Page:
“Begin your ascent through Windy Pass for approx. 1 mile to the junction with Trail #1321.1”.
The trail signs are faded and you have to get close to read them. To our right isn’t really signed, but it looks like a trail up to a ridge that could possibly be Clifty, but with another 2.8 miles to the summit it doesn’t seem to compute. We look left, to what seems to be the most traveled trail. The peak straight up the left of us looks cliffy, and so we deduce it MUST be Mt. Clifty. Right?? Logical brains at work here! Does “through Windy Pass” mean left or right? We pick left. In one mile we should reach a junction with Trail #1321.1, so if we don’t, we know we picked wrong.
In short time we see a small junction with a sign but no 1321.1, so we continue. Soon we’re going downhill to the forest floor. Full stop, this doesn’t seem right. We shouldn’t be going down into the forest when we’re going up to a peak. What went wrong? We turn back (again).
We come back to that small junction. The sign reads “North Ridge TR” but no numbers. Hmmmm. Is that the 1321.1 trail we need? No idea. We start wondering if we shouldn’t go back to the Windy Pass junction and look closer at the signs to be sure we didn’t miss something. It’s closing in on 6pm and our summit time is getting limited. We’ll certainly be coming down in the dark with our headlamps that thankfully we packed. If we even make it!
We hike back to the Wendy Pass junction and as we’re standing there, trying to make sense of the trails, wishing we had actually brought a map, we hear the sound of motos. 2 guys pop onto the ridge and they tell us the small junction we stopped at IS indeed the trail. If we hike up it a short ways we’ll see a “Mt Clifty” sign with a “Most Difficult” trail icon. They tell us it’s a steep climb and at least another hour to the top.
With renewed confidence, we go back, take the North Ridge trail, and sure enough, there’s our Mt. Clifty sign a short ways after it. Turns out North Ridge TR is #1321, which takes you to the Mt Clifty trail (#1321.1) though there’s no #1321.1 anywhere to be seen. Only an arrow that says “Clifty”. We head up the steep jagged rocks and pop onto an exposed ridge where we see what finally seems to be the summit. Yes!
We get there, find no signs, and realize the trail continues down and to the right before heading back up along a ridge a little ways further to reach the actual summit. Once there we climb a little rock outcropping and find the register on the opposite side. The wind is fierce and freezes us almost instantly. We stop long enough to enjoy the stunning views, take some pics, and fuel up. We’re on top of the world with unlimited 360-degree views! You can see Mt Rainier to the south and Mt Stewart and the Enchantments to the north. This summit is amazing.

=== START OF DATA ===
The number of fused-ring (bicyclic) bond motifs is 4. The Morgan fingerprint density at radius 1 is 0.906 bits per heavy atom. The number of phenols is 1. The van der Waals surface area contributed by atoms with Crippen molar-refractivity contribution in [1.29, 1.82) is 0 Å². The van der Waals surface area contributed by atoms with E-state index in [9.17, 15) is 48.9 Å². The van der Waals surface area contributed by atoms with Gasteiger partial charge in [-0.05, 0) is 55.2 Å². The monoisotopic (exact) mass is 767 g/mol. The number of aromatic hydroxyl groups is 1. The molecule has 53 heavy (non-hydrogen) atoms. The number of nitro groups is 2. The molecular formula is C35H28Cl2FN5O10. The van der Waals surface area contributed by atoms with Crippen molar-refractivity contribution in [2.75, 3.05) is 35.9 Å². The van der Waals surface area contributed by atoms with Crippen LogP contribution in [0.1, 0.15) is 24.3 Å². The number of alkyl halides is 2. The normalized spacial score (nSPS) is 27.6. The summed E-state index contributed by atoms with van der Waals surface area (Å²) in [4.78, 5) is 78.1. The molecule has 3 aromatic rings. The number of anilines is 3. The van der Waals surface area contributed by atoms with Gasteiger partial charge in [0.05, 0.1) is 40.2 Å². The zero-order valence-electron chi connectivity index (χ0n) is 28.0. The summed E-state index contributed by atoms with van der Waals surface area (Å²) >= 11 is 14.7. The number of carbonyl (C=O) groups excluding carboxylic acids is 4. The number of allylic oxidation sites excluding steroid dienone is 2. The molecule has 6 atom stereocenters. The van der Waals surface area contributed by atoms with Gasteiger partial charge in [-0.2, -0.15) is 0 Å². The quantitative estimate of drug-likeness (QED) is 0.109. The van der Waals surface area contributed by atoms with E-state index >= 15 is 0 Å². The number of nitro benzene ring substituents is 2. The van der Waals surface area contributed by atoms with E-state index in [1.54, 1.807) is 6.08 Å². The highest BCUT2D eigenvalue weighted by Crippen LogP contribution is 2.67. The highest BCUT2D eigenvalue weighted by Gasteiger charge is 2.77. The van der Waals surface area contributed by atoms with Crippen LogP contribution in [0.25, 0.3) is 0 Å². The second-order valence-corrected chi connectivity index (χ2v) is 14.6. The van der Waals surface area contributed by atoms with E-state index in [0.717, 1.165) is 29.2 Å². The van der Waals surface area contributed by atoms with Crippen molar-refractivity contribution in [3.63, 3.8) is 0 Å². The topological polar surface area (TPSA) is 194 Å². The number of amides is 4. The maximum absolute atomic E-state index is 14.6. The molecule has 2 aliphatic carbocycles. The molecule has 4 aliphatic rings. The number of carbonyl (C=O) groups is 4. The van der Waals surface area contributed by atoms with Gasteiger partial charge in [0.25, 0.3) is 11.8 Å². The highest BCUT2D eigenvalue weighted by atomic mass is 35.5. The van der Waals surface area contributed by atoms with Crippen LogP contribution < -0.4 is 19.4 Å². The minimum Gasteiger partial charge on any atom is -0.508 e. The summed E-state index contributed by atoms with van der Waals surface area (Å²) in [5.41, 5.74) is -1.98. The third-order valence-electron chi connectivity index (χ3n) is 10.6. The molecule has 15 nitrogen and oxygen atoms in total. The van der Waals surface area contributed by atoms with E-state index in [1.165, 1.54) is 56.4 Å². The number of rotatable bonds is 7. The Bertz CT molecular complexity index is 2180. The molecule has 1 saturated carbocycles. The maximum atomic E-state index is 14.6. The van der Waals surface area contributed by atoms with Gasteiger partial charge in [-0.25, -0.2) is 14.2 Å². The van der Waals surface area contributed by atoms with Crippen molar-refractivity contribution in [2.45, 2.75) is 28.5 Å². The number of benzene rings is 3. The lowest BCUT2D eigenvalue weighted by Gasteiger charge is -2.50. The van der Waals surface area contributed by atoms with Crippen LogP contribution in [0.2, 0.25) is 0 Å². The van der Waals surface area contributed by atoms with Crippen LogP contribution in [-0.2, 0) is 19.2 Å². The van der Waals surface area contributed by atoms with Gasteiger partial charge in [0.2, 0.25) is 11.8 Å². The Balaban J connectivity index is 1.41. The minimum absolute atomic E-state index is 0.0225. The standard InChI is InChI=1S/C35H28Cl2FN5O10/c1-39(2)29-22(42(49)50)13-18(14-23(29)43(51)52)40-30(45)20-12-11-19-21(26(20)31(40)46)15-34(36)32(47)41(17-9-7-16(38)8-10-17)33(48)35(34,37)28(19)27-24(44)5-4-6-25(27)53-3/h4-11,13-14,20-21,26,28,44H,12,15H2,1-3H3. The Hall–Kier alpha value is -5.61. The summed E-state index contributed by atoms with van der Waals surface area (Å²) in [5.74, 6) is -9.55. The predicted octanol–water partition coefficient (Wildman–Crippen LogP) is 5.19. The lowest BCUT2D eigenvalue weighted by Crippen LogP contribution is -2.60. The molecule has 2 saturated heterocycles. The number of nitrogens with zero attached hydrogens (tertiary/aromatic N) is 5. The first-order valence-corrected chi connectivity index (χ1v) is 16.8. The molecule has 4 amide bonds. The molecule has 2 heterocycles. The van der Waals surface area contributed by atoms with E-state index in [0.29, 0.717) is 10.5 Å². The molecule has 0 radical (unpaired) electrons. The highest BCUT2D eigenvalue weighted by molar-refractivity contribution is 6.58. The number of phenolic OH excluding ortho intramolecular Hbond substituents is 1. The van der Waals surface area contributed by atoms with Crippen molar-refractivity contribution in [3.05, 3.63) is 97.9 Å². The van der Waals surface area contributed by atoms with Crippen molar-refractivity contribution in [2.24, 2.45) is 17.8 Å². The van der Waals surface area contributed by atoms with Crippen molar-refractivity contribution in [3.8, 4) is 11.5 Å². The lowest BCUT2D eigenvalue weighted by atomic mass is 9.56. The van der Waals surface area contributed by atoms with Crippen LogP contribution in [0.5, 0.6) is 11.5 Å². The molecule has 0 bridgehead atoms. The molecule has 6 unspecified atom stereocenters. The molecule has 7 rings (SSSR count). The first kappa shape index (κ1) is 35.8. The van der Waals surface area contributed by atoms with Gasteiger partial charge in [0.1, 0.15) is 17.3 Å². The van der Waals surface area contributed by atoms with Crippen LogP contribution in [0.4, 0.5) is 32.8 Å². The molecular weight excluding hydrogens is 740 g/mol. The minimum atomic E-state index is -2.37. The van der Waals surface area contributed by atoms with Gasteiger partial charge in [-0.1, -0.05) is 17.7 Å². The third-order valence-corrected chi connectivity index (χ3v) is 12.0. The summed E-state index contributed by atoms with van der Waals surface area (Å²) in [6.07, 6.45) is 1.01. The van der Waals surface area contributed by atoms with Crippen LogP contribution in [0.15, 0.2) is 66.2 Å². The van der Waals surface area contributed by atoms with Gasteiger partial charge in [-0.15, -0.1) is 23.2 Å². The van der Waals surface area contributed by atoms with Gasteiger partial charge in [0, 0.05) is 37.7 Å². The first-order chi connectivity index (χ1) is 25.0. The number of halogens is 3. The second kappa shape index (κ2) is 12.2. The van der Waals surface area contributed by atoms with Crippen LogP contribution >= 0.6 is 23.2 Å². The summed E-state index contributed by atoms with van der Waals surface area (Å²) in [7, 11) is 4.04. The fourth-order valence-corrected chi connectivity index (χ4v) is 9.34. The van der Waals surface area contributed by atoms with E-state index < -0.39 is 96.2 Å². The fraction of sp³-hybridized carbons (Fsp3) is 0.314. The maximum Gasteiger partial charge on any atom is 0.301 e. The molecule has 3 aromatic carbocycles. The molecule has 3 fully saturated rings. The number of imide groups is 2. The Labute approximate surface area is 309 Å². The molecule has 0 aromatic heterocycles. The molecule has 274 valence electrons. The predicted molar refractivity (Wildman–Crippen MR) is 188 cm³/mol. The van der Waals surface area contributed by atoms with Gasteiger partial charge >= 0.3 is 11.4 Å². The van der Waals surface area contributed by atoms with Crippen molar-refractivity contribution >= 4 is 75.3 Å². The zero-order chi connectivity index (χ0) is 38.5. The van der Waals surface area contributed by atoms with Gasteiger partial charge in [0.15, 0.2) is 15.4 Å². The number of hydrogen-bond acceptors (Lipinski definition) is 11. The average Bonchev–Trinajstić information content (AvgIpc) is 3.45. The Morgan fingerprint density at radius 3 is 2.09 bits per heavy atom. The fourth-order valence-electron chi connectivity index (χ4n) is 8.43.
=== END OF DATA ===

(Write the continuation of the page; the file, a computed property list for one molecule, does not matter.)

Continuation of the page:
Our missteps pushed us to a late summit, which meant a bonus reward of being able to enjoy a beautiful sunset from the top of the ridge. Mt Rainier and the surrounding peaks sure put on a good show as we headed down shortly after 7pm.
Our journey down was much less adventurous than the journey up and aside from taking one minor wrong turn (which we promptly corrected) we proceeded down with little trouble. Halfway down we turned on the headlamps and I forgot how fun it is to hike out in the dark. It’s been ages!
As we neared the junction to the forest service road two approaching motos stopped to ask us if we were ok and to make sure all was well. With so much negative press surrounding ORVs, I have to say that our experience was nothing but positive. Every moto rider we met on the trail was incredibly kind, polite, and helpful.
After finding our junction back to the fire road and then hiking/jogging a very long last mile down it, we finally returned to the Jeep tired and happy. The dogs couldn’t wait to jump in and were asleep almost immediately. All total, we ended up clocking 19.5 miles and 4400′ of climbing.
Desperate for food and beer, we hit the road quickly, hoping something in Cle Elum would still be open. After nearly an hour drive back into town we were ecstatic the Cottage Cafe was still open and serving food at 10:30pm. We enjoyed a hard earned cold beer and the food tasted extra good after that long day. We laughed at ourselves with our wind-blown hair, dirty feet, and generally disheveled appearance. Another good adventure in the books!
I finally got home around 1am and had to coax poor Jake out of the Jeep. Mt. Clifty took it’s toll. He’s been like this for nearly 24 hours:
All in all, Mt. Clifty is an amazing hike and one of the best I’ve done. Without Sahaptin’s contest we likely never would have gone there. Next time though we’ll definitely bring a map. Some of the signage on the trails didn’t seem to quite match up with our directions but a map would have easily shown the right trails to take. Big thanks to Sahaptin for creating the contest and also to the local moto crowd for helping us get to the top!
Can’t wait to see which one we do next…
Round Trip: Should have been 13.6, instead we did over 19 miles
Elevation Gain: ~4,000′
High Point: 6,245′
Hiking Time: 6:30
The whole round trip craziness, captured by GPS. We did some extra climbing on this one, hehe.